Graduate Teaching Assistantships

Teaching Assistantships

Teaching Assistantships

Before you apply to and accept a Teaching Assistant position (TA), there are some things you need to do to prepare.  A great place to start is identifying the type of TA that you would want to be and the kind that is being offered by the institution.  Assuming you have decided that being a TA is the best path to funding your graduate school experience (TAs typically receive anything from a full tuition waiver to in-state tuition fees), you will want to make sure you are in the best position to have this impactful work experience be as productive as possible, not just a means to an end.

What it takes to be a TA

As a TA you will be assisting a professor with teaching undergraduate and sometimes graduate courses.  Your role could be anything from helping with grading and running tutoring sessions to actually teaching an entire section of a particular course.  There will undoubtedly be a great deal of work for you to do, though the exact expectations are determined by the specific professor with whom you will be working.  In fact, establishing a good working relationship with your supervising professor will be the key to a successful TA experience.

By now, you may have identified that the program (or programs) to which you are applying offer Teaching Assistantships for funding options.  If not, be sure to research their availability through departmental literature, the website, and contacts made through the faculty, graduate school, and current graduate students associated with the program department.  TAs are highly competitive slots on most campuses and require a thoughtful application. Many students I work with are concerned that not having completed their undergraduate degree at the same institution could hamper their efforts to be selected as a TA.  This is generally not the case and never anything I have encountered firsthand or anecdotally.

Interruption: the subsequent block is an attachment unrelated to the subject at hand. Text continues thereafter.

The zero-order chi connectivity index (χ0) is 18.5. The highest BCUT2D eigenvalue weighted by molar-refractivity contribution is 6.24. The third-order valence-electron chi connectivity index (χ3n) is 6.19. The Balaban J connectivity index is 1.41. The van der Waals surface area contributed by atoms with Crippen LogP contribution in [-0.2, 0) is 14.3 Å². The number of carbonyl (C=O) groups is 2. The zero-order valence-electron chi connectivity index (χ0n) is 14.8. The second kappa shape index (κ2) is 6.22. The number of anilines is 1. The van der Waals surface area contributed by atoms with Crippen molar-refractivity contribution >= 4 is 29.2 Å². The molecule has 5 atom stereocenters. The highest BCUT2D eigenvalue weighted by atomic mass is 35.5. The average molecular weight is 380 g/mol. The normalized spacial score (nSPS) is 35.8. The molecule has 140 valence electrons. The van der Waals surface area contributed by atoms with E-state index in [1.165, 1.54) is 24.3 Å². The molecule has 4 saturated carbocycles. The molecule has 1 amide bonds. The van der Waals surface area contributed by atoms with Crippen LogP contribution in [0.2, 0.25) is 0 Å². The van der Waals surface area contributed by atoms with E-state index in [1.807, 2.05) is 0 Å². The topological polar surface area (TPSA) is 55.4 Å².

Regardless of your undergraduate location, the faculty in the department will want to know that you have a solid grasp on the subject matter.  So, yes, good grades are imperative for consideration.  Assuming you have decent undergraduate grades, you will move on to the next hurdle, where the faculty members will try to assess whether or not you have the skills needed to serve as a TA.  Each circumstance is going to be slightly unique with the different personalities involved in making the decision, but there are some general guidelines for standing out as a strong TA candidate when you are presenting yourself through your resume and in an interview. 

First, you should do some self- assessment (here is a great plug to use your undergraduate career services, if you have not done so already to help you with that assessment).  A few basic questions to ponder:

  • Why do you want to be a TA?  
  • What kind of interest do you have in teaching?  
  • Do you have a passion for the subject material?  
  • Are you a whiz at the subject material?  
  • Do you have any experience teaching, tutoring, or coaching?  If so, what were the outcomes of your intervention?